Use this URL to cite or link to this record in EThOS: http://ethos.bl.uk/OrderDetails.do?uin=uk.bl.ethos.236438
Title: Electrical conductivity of rock samples subjected to high temperatures and pressures
Author: Glover, Paul W. J.
Awarding Body: University of East Anglia
Current Institution: University of East Anglia
Date of Award: 1989
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Abstract:
The field determinations of crustal electrical conductivity/depth profiles show anomalously high conductivities in the lower crust. This has yet to be explained by a consistent theory and interpretation of field results is difficult due to the lack of laboratory conductivity measurements of saturated rocks at lower crustal temperatures. A cell was designed to measure the electrical conductivity of saturated rocks up to the lower crustal conditions of; confining pressures of 1 GPa, pore-fluid pressures of 1 GPa and temperatures of 900°C. This complex exercise required the use of a metal sleeve and the use of guard-ring techniques to remove leakage currents induced by the sleeve. The development of the cell involved several years work and is a breakthrough in measurement techniques as it has enabled the measurement of saturated rock conductivities at lower crustal temperatures and high pressures for the first time. The conductivity of 14 samples of acidic and metabasic rocks was measured at a variety of confining pressures (<0.2 GPa), porefluid pressures (<0.2 GPa), temperatures (<900°C) and saturation fluids. The pressure variations showed that the basic rocks had a conductivity too high to be explained by conduction through saturating electrolyte alone. The temperature variation showed a dramatic difference between acidic and basic rocks. The acidic rocks showed large decreases in conductivity above 350°C after initial rapid increases in conductivity. The basic rocks showed no such reduction in conductivity indicating that a conduction mechanism in addition to pore-fluid conduction was present. Results indicate that saturated -rocks at high temperatures have 7/ conductivities sufficient to explain the high conductivity layers in the upper lower crust whereas acidic rocks do not. The results also demonstrate that graphite may be an important additional conduction mechanism possibly accounting for the moderately high conductivities in the lower lower crust even in the absence of electrolyte conduction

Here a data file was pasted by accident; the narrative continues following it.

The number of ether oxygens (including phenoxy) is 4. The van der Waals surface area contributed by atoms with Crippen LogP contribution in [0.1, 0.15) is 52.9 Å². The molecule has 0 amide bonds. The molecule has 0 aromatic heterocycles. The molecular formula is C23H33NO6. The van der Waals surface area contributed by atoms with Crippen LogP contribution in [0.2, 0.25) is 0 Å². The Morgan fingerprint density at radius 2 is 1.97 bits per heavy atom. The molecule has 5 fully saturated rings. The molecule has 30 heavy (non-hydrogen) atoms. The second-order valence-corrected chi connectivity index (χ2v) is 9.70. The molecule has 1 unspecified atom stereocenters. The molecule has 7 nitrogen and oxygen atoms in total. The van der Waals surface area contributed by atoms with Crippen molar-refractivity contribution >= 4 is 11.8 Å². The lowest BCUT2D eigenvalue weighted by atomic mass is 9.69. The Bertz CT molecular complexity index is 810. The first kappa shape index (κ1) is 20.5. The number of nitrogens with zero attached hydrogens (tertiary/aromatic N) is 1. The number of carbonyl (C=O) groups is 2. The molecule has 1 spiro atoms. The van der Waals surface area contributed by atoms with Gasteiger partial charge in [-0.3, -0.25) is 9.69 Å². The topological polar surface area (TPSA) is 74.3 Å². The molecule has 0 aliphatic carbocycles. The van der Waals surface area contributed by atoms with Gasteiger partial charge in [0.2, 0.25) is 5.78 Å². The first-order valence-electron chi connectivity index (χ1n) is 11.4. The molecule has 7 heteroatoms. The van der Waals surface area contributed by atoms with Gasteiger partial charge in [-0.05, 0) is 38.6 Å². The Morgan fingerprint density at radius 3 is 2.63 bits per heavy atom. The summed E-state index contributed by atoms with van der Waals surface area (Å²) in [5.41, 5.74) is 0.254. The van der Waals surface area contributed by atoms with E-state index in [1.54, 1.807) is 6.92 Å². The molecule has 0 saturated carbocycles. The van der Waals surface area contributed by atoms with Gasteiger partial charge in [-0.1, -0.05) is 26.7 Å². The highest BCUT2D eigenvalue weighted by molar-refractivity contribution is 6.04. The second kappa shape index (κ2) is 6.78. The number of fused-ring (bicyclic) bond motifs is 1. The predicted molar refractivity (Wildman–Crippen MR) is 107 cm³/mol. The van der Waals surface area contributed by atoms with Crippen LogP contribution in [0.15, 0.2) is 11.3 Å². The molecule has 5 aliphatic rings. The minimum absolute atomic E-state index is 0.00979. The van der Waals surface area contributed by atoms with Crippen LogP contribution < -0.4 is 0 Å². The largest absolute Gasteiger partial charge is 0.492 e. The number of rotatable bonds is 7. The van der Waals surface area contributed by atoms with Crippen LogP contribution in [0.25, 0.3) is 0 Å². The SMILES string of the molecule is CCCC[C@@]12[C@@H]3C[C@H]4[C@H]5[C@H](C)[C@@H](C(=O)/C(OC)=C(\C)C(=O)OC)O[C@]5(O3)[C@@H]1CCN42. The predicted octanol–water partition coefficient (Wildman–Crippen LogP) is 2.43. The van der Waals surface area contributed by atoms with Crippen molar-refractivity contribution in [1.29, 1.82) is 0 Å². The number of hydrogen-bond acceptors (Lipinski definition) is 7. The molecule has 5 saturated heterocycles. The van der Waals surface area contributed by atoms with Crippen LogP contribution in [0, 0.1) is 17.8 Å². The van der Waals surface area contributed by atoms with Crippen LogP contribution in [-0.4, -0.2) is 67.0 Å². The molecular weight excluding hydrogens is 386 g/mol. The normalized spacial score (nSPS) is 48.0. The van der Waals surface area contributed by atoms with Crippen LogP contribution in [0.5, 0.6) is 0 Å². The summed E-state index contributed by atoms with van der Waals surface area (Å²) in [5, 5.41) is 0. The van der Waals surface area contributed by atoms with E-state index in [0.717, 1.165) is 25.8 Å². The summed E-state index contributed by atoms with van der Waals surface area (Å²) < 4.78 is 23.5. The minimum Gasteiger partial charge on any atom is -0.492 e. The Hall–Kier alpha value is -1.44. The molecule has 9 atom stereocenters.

Supervisor: Not available Sponsor: Not available
Qualification Name: Thesis (Ph.D.) Qualification Level: Doctoral
EThOS ID: uk.bl.ethos.236438  DOI: Not available
Keywords: Crustal electrical properties
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